So let’s see. Originally, Shaw was saying that somehow the aluminum adjuvant in the HPV vaccine somehow complexed with HPV DNA from the vaccine in order to work its evil effects. He said this even though, as I explained above, the amount of HPV DNA in a dose of Gardasil is so small that it takes ridiculously sensitive PCR techniques to detect it, and, even then, I’m not entirely convinced that what Lee found really was HPV DNA and not a contaminant. We’re probably talking nanogram, if not picogram, quantities of DNA. It defies basic chemistry and plausibility to propose that such a minuscule amount of DNA not packaged in a virus or other delivery vector could cause such a reaction. It makes one wonder, it does. Did Shaw realize that his original story didn’t pass the smell test? Did he realize that molecular biologists were rolling in the floor with laughter or snorting at him with contempt over this explanation? Did he actually take my post to heart? Think of it. His manuscript is listed as having originally been submitted on September 13, 2012 and accepted for publication on October 2, with a publication date of October 4. While noting that that’s a mighty fast turnaround time (which makes me wonder about the quality of the peer review for this journal), I also note that it’s also over a month after my post. Sure, I could have an overinflated sense of my own importance. It wouldn’t be the first time I’ve been accused of that. But, still, I wonder.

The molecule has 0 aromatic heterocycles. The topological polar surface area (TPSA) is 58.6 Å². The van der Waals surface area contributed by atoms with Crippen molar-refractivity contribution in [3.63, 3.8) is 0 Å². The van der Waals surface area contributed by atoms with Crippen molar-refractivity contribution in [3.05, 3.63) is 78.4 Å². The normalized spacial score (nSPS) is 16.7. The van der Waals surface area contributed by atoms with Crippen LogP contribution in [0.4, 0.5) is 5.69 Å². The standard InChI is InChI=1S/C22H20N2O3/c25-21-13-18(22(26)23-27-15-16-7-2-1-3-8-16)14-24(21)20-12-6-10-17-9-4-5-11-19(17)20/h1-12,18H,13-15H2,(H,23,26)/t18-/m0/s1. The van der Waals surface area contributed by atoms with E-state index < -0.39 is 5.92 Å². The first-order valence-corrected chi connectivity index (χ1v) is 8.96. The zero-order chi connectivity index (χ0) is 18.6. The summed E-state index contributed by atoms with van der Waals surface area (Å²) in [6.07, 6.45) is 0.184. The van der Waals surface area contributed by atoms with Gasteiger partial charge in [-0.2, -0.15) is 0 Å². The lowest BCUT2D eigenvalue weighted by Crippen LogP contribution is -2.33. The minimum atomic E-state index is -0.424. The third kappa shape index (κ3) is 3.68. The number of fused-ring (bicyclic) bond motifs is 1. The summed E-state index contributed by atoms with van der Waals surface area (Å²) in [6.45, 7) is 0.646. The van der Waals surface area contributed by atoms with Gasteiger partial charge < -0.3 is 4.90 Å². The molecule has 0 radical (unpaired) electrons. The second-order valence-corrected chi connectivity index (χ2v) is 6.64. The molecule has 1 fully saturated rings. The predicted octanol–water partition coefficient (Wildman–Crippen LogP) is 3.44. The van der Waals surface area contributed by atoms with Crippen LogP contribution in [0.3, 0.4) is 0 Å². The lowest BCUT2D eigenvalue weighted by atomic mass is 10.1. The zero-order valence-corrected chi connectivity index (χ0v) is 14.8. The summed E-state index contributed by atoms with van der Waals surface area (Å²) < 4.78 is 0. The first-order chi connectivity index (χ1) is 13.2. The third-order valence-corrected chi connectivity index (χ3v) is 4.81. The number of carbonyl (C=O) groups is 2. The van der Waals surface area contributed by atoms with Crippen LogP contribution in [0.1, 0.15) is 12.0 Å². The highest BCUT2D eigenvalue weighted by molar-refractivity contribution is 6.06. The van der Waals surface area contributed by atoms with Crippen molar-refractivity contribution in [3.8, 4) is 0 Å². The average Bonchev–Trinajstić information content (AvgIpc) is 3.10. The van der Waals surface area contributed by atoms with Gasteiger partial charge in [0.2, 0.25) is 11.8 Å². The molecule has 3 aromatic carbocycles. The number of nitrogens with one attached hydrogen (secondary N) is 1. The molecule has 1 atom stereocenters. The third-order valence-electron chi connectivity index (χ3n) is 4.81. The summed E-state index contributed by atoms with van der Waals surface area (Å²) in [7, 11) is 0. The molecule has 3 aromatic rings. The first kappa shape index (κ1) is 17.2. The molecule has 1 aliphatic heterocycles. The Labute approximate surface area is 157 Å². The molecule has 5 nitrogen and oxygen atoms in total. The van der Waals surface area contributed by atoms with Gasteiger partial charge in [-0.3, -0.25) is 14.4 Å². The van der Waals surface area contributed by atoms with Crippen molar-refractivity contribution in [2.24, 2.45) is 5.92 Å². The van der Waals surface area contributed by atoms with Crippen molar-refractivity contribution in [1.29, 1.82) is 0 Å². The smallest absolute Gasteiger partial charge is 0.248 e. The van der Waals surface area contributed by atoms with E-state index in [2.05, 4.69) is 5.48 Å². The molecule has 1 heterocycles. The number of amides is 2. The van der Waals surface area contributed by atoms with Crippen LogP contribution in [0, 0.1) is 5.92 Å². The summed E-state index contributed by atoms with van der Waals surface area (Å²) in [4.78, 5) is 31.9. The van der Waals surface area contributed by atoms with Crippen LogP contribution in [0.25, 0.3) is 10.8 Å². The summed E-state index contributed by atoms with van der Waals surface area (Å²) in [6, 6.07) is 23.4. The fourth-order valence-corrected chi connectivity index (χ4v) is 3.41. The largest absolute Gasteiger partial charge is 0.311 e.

Whatever the reasons, Tomljenovic and Shaw are now claiming something somewhat different but only marginally more plausible. I’m not a neuroscientist, nor am I a pathologist, but one thing I can’t help but note is that neither Tomljenovic and Shaw are pathologists, either. In particular, neither of them are neuropathologists. If there’s one thing I know about neuropathology, it’s that it’s tricky. It’s not trivial to get antibodies to work properly on brain tissue, nor is it a trivial matter to interpret. None of this seems to have induced our not-so-dynamic duo to have recruited a neuropathologist to assist them with interpretation of the immunohistochemical stains of the brain sections. Were I a reviewer for this paper, I would have recommended not publishing it without a neuropathologist as an author. None of this keeps the authors from boldly proclaiming that neuroinflammation caused by the HPV-16L1 antigen is strongly implicated as the cause of these girls’ deaths through an autoimmune vasculitis due to the deposition of HPV-16L1